If we have learned anything about the political arena since 2016, it is that American voters are sick and tired of the back room, secret deals that serve the self-interests of politicians, often at the expense of the public, and the accompanying political spin used to justify them.
Next month, Alan Clemmons will appear before the Judicial Merit Selection Commission (JMSC) to begin the official process in his hope for appointment as the new Master in Equity Judge for Horry County.
Last year, five weeks after winning the Republican Primary for nomination on the general election ballot for what would have been his tenth term as the representative for House District 107, Clemmons resigned his seat as a representative.
By waiting to resign until after winning the primary, Clemmons was required to submit a sworn affidavit to the S. C. Election Commission explaining he was resigning for “non-political reasons” in order for a new Republican candidate to be determined by a special primary election. The cost of the special primary election was approximately 40,000 taxpayer dollars.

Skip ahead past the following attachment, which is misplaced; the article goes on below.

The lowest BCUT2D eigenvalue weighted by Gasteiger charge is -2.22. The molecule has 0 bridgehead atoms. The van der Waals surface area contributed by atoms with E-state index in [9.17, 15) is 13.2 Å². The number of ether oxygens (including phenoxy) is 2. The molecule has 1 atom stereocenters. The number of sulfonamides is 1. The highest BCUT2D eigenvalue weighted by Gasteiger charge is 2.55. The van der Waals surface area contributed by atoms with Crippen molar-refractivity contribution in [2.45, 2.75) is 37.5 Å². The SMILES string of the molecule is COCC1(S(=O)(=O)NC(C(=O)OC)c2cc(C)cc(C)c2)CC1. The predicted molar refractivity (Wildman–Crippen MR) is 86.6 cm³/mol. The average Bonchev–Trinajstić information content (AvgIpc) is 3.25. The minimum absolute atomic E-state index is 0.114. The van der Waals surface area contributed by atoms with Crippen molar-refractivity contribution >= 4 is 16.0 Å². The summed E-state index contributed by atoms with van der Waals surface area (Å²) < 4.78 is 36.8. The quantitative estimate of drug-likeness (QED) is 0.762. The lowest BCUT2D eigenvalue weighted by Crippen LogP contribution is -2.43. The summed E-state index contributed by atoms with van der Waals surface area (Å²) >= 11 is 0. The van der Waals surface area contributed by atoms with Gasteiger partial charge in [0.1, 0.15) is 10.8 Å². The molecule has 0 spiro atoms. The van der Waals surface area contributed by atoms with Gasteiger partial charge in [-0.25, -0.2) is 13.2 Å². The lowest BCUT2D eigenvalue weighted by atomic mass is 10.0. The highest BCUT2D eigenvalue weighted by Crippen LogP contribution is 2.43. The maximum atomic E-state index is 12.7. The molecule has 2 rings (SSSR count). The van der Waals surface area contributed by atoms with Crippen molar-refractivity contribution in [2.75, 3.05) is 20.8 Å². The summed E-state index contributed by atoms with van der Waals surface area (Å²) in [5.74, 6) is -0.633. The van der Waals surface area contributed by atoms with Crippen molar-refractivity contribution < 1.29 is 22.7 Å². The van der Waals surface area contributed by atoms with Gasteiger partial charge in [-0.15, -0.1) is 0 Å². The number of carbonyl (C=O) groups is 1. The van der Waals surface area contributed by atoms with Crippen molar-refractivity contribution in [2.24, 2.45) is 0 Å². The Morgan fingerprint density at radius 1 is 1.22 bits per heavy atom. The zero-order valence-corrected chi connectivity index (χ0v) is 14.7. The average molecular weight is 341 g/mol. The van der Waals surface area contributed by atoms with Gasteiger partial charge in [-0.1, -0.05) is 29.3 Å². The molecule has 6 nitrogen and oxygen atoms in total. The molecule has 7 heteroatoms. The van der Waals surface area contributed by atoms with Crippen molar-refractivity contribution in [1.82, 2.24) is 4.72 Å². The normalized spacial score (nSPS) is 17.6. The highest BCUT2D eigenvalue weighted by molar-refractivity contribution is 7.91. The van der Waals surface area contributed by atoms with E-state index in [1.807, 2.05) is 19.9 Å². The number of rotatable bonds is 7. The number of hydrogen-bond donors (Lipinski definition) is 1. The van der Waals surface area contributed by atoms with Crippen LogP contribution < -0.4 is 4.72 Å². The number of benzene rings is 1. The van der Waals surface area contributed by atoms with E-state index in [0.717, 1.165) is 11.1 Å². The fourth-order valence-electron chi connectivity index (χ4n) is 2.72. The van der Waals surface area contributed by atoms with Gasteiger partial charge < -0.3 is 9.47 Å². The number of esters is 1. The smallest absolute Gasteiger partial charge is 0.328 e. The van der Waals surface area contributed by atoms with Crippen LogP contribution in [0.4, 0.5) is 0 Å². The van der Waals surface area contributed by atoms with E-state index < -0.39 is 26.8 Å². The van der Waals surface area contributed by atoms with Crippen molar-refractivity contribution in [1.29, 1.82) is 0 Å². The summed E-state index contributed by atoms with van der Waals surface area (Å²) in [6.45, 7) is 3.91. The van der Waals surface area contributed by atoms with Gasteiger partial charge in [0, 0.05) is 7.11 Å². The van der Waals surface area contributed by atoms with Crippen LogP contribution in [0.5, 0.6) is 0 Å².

Clemmons’ affidavit cited spending more time with his family and new clients for his law firm who would “require a large investment of my time and focus.”
But, was there another reason? According to state law, the burden of proof for justifying “non-political reasons” lies solely with the resigning candidate.
Horry County Master in Equity Cynthia Graham Howe announced around the time of the June 2020 primary that she would retire in July 2021 at the end of her current term in office. State law requires state lawmakers to be out of office for at least one year before they are eligible to be appointed to a judgeship.
If Clemmons is certified as being qualified for the Master in Equity job by the JMSC, the next step in the process is for the Horry County legislative delegation to vote to recommend a candidate for the job to Gov. Henry McMaster.
After a background check, the governor then decides whether or not to submit nomination of the candidate to the full General Assembly for approval. The entire judicial selection process has been criticized by various organizations in the state as giving an unfair advantage to former state legislators.
According to sources, each legislative delegation member has a weighted percentage vote based on voters in the county represented and time in office. A candidate needs to secure over 50% of those percentage votes to be recommended. The highest individual weighted percentage sits with Sen. Luke Rankin.
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